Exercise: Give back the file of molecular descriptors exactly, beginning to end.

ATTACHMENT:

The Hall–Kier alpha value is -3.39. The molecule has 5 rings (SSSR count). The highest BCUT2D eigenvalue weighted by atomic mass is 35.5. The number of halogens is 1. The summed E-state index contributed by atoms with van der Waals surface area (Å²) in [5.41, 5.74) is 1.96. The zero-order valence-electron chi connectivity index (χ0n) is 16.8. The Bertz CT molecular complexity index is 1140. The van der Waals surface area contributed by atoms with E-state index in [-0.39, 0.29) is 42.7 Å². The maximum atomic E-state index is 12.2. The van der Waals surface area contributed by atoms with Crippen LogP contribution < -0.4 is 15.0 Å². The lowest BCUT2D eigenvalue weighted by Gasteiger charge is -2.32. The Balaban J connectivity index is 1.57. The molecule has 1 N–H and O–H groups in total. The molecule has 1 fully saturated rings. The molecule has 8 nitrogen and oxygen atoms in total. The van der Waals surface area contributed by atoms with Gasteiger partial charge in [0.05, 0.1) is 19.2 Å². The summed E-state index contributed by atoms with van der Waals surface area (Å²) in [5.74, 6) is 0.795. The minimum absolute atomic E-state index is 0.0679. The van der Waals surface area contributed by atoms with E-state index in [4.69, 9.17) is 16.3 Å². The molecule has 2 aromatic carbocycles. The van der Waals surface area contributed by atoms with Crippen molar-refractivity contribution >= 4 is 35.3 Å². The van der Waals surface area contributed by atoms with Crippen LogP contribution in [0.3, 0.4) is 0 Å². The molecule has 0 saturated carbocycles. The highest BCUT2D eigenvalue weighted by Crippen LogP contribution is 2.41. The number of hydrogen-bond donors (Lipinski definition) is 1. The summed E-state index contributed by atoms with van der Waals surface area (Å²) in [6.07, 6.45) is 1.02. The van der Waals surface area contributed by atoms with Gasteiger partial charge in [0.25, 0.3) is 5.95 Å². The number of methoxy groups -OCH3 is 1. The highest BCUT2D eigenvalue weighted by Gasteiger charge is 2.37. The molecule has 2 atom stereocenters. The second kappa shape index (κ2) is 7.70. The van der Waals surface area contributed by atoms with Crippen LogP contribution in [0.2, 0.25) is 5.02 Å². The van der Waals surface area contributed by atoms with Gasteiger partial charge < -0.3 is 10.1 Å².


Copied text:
The Hall–Kier alpha value is -3.39. The molecule has 5 rings (SSSR count). The highest BCUT2D eigenvalue weighted by atomic mass is 35.5. The number of halogens is 1. The summed E-state index contributed by atoms with van der Waals surface area (Å²) in [5.41, 5.74) is 1.96. The zero-order valence-electron chi connectivity index (χ0n) is 16.8. The Bertz CT molecular complexity index is 1140. The van der Waals surface area contributed by atoms with E-state index in [-0.39, 0.29) is 42.7 Å². The maximum atomic E-state index is 12.2. The van der Waals surface area contributed by atoms with Crippen LogP contribution < -0.4 is 15.0 Å². The lowest BCUT2D eigenvalue weighted by Gasteiger charge is -2.32. The Balaban J connectivity index is 1.57. The molecule has 1 N–H and O–H groups in total. The molecule has 1 fully saturated rings. The molecule has 8 nitrogen and oxygen atoms in total. The van der Waals surface area contributed by atoms with Gasteiger partial charge in [0.05, 0.1) is 19.2 Å². The summed E-state index contributed by atoms with van der Waals surface area (Å²) in [5.74, 6) is 0.795. The minimum absolute atomic E-state index is 0.0679. The van der Waals surface area contributed by atoms with E-state index in [4.69, 9.17) is 16.3 Å². The molecule has 2 aromatic carbocycles. The van der Waals surface area contributed by atoms with Crippen molar-refractivity contribution >= 4 is 35.3 Å². The van der Waals surface area contributed by atoms with Crippen LogP contribution in [0.3, 0.4) is 0 Å². The molecule has 0 saturated carbocycles. The highest BCUT2D eigenvalue weighted by Crippen LogP contribution is 2.41. The number of hydrogen-bond donors (Lipinski definition) is 1. The summed E-state index contributed by atoms with van der Waals surface area (Å²) in [6.07, 6.45) is 1.02. The van der Waals surface area contributed by atoms with Gasteiger partial charge in [0.25, 0.3) is 5.95 Å². The number of methoxy groups -OCH3 is 1. The highest BCUT2D eigenvalue weighted by Gasteiger charge is 2.37. The molecule has 2 atom stereocenters. The second kappa shape index (κ2) is 7.70. The van der Waals surface area contributed by atoms with Crippen LogP contribution in [0.2, 0.25) is 5.02 Å². The van der Waals surface area contributed by atoms with Gasteiger partial charge < -0.3 is 10.1 Å².